History of Fundamentalism

Book Review – Douglas Yeo & Kevin Mungons' History of Homer Rodeheaver

"Homer Rodeheaver has quite a lot to do with all kinds of gospel music, as Kevin Mungons and Douglas Yeo demonstrate in their fascinating, eminently readable biography of a wildly underrated and rarely appreciated figure who made a significant impact on sacred music, Black and white." - C.Today

300 reads

The Ever-Changing Definition of a Fundamentalist

"...while separation over the fundamentals is biblical and necessary, the fundamental doctrines of the faith are not the ONLY legitimate reasons for separation and whether a person (or church or institution) is fundamentalist or not must not be the only consideration in view." - P&D

453 reads

Carl McIntire: “The fundamentalist who created today’s conservative template”

"When I was growing up in New Jersey in the 1950s and ’60s, there was persistent political controversy over proposals to put fluoride in the public water supply. Among the leading opponents was Carl McIntire... the foremost fundamentalist of his day." - RNS

1345 reads

Book Review – Black Fundamentalists: Conservative Christianity and Racial Identity in the Segregation Era

Daniel R. Bare, Black Fundamentalists: Conservative Christianity and Racial Identity* in the Segregation Era (New York University Press, 2021). 260 pp. $30.00 USD

Ever since George Marsden published his landmark work, Fundamentalism and American Culture, in 1980, a steady stream of books on the movement has flowed from the American press. However, virtually all of these books have focused on the movement’s most prominent institutions and leaders, which were white, leaving a generation of readers with the impression that fundamentalism was an exclusively white phenomenon. It was with great interest, then, that I took up Daniel Bare’s new book, Black Fundamentalists, which chronicles the African American contribution to fundamentalism during the crucial years 1920 to 1940.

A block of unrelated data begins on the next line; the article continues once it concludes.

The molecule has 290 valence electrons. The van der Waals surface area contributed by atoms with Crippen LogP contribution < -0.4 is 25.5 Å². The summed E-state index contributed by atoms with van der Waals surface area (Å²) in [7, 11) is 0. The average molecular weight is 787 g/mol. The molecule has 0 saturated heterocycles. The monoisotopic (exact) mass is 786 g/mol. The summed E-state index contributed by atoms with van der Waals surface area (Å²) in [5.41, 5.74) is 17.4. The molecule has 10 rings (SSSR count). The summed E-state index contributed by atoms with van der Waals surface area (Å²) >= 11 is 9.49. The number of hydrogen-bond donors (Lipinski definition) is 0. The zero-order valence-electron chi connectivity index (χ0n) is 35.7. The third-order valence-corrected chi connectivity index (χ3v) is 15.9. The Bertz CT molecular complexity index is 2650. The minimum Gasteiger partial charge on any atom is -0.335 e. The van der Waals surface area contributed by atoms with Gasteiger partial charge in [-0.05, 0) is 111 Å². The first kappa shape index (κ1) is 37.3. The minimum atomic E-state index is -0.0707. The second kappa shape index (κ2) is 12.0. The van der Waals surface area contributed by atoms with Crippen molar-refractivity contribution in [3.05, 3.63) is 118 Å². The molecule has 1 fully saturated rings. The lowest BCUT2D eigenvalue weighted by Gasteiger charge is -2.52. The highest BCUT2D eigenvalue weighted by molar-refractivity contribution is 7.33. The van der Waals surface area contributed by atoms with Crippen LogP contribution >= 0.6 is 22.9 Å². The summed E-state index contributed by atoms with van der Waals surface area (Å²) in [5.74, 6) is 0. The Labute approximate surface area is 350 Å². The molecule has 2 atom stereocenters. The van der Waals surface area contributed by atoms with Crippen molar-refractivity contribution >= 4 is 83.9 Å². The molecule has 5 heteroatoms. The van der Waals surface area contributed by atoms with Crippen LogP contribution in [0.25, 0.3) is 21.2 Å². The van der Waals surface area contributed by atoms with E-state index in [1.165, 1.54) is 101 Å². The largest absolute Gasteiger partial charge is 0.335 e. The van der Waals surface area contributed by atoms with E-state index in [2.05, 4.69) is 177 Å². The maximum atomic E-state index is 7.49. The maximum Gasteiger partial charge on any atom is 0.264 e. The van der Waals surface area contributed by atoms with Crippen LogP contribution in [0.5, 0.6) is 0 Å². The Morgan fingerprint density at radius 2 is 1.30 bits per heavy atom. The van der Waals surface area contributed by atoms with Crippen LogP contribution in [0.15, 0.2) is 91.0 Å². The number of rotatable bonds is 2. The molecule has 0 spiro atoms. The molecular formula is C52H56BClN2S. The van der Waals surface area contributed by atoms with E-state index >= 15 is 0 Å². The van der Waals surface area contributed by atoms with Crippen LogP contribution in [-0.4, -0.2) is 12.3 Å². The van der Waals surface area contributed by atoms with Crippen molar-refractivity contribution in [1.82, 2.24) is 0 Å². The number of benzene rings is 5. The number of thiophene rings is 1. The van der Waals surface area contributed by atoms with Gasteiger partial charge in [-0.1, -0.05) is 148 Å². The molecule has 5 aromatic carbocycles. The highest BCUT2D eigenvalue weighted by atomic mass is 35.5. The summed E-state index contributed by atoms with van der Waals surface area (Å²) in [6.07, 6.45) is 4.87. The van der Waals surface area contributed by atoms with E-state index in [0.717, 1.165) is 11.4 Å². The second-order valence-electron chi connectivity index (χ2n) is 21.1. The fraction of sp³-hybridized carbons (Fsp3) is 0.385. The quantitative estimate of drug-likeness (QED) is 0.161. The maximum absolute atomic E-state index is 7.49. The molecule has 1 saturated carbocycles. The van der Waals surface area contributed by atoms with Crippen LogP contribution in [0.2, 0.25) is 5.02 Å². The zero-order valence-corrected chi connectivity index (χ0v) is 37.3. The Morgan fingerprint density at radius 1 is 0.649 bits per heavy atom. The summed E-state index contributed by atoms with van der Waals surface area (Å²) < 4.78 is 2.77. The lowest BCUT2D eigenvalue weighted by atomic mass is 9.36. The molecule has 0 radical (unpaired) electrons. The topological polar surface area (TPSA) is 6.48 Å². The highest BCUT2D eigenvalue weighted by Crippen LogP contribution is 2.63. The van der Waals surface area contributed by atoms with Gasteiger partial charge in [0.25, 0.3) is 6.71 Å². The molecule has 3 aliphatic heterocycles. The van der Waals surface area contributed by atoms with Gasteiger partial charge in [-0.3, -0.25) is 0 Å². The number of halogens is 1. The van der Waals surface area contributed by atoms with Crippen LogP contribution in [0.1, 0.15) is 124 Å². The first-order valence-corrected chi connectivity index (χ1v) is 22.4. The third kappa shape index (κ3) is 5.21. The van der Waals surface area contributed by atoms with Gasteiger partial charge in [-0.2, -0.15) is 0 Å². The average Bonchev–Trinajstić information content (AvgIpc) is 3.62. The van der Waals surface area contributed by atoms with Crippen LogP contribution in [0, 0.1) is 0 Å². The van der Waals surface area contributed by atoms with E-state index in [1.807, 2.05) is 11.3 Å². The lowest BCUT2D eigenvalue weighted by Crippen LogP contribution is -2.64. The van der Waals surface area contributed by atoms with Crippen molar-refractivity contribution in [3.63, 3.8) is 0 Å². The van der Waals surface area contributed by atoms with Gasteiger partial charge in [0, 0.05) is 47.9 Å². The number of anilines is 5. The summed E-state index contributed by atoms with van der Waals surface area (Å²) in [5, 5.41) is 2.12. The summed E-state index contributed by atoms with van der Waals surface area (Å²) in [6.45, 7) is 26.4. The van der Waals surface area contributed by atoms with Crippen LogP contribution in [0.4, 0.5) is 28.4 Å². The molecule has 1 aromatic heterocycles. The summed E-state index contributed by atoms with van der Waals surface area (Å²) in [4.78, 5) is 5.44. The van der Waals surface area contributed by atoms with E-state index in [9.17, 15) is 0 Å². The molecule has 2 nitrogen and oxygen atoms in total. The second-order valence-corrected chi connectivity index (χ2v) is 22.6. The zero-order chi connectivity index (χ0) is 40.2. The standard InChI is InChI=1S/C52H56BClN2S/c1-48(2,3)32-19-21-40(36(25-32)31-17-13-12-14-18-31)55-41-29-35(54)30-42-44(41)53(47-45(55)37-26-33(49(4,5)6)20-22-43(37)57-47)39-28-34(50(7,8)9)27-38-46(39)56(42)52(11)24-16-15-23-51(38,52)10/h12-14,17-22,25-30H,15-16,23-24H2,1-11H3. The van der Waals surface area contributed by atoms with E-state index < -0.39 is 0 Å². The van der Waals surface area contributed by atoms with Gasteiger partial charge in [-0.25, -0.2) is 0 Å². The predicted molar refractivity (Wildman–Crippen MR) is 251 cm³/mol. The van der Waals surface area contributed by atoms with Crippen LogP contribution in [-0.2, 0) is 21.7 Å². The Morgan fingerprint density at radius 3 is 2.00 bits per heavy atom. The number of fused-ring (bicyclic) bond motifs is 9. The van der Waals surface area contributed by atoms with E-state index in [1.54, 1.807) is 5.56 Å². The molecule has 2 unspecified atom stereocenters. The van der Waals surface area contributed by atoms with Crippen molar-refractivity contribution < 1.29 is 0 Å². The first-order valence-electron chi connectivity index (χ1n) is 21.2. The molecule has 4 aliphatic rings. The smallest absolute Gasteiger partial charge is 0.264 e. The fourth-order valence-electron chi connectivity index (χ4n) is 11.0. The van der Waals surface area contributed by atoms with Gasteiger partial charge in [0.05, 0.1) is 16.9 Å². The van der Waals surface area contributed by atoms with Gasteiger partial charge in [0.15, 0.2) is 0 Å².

1716 reads

The Hijacking of Fundamentalism

Republished from Voice, Jan/Feb 2020.

John Fea noted two decades ago that “the term fundamentalism has become the most elusive term on the American religious scene.”1 Today a fundamentalist is often viewed as anyone who holds to a strict religious system.2 The task I have been given here is to note the attempted “hijacking” of the designation “fundamentalist.” While I can, in the main, appreciate the faithful heritage of historic fundamentalism, at the same time I also reject the extremism that can often be found in too much of what I term Movement Fundamentalism. It is easy for me to note the faults within fundamentalism, but at the same time it is hard to take issue with all fundamentalists; many of whom are faithful, sincere, sacrificial and dependable saints.

Fundamentalism Today

Over the years I have used a taxonomy to explain to insiders as well as outsiders the nature of contemporary fundamentalism in order to demonstrate the fractured nature of what fundamentalism had become over time. The basis for this present article is my original work which was entitled, “Three Lines in the Sand”3 which enumerated three varieties within contemporary fundamentalism.

6486 reads

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